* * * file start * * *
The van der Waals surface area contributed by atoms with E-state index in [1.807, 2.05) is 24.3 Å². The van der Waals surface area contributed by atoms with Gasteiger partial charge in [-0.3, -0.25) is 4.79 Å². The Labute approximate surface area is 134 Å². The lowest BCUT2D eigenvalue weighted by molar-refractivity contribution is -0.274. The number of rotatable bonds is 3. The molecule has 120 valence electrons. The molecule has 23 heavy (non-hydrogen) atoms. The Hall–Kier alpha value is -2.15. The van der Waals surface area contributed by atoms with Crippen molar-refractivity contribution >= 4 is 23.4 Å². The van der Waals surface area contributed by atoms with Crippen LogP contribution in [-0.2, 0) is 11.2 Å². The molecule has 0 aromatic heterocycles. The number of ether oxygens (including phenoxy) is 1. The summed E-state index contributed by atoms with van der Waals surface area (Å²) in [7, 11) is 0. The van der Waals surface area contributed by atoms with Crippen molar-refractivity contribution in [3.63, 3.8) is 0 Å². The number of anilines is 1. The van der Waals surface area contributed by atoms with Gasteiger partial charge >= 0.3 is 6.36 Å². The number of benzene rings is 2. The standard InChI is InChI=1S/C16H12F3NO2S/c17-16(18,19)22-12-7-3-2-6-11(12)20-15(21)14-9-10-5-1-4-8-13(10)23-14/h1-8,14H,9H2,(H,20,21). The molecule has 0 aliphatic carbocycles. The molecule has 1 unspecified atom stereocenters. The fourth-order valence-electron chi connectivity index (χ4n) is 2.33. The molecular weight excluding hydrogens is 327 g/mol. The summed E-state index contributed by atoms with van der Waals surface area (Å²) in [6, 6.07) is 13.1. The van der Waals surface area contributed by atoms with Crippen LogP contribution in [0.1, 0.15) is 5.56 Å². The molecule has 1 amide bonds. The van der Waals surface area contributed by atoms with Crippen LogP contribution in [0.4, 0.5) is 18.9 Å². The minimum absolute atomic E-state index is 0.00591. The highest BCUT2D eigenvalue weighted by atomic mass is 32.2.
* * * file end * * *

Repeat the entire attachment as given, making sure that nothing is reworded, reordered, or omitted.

The van der Waals surface area contributed by atoms with E-state index in [1.807, 2.05) is 24.3 Å². The van der Waals surface area contributed by atoms with Gasteiger partial charge in [-0.3, -0.25) is 4.79 Å². The Labute approximate surface area is 134 Å². The lowest BCUT2D eigenvalue weighted by molar-refractivity contribution is -0.274. The number of rotatable bonds is 3. The molecule has 120 valence electrons. The molecule has 23 heavy (non-hydrogen) atoms. The Hall–Kier alpha value is -2.15. The van der Waals surface area contributed by atoms with Crippen molar-refractivity contribution >= 4 is 23.4 Å². The van der Waals surface area contributed by atoms with Crippen LogP contribution in [-0.2, 0) is 11.2 Å². The molecule has 0 aromatic heterocycles. The number of ether oxygens (including phenoxy) is 1. The summed E-state index contributed by atoms with van der Waals surface area (Å²) in [7, 11) is 0. The van der Waals surface area contributed by atoms with Crippen molar-refractivity contribution in [3.63, 3.8) is 0 Å². The number of anilines is 1. The van der Waals surface area contributed by atoms with Gasteiger partial charge >= 0.3 is 6.36 Å². The number of benzene rings is 2. The standard InChI is InChI=1S/C16H12F3NO2S/c17-16(18,19)22-12-7-3-2-6-11(12)20-15(21)14-9-10-5-1-4-8-13(10)23-14/h1-8,14H,9H2,(H,20,21). The molecule has 0 aliphatic carbocycles. The molecule has 1 unspecified atom stereocenters. The fourth-order valence-electron chi connectivity index (χ4n) is 2.33. The molecular weight excluding hydrogens is 327 g/mol. The summed E-state index contributed by atoms with van der Waals surface area (Å²) in [6, 6.07) is 13.1. The van der Waals surface area contributed by atoms with Crippen LogP contribution in [0.1, 0.15) is 5.56 Å². The molecule has 1 amide bonds. The van der Waals surface area contributed by atoms with Crippen LogP contribution in [0.4, 0.5) is 18.9 Å². The minimum absolute atomic E-state index is 0.00591. The highest BCUT2D eigenvalue weighted by atomic mass is 32.2.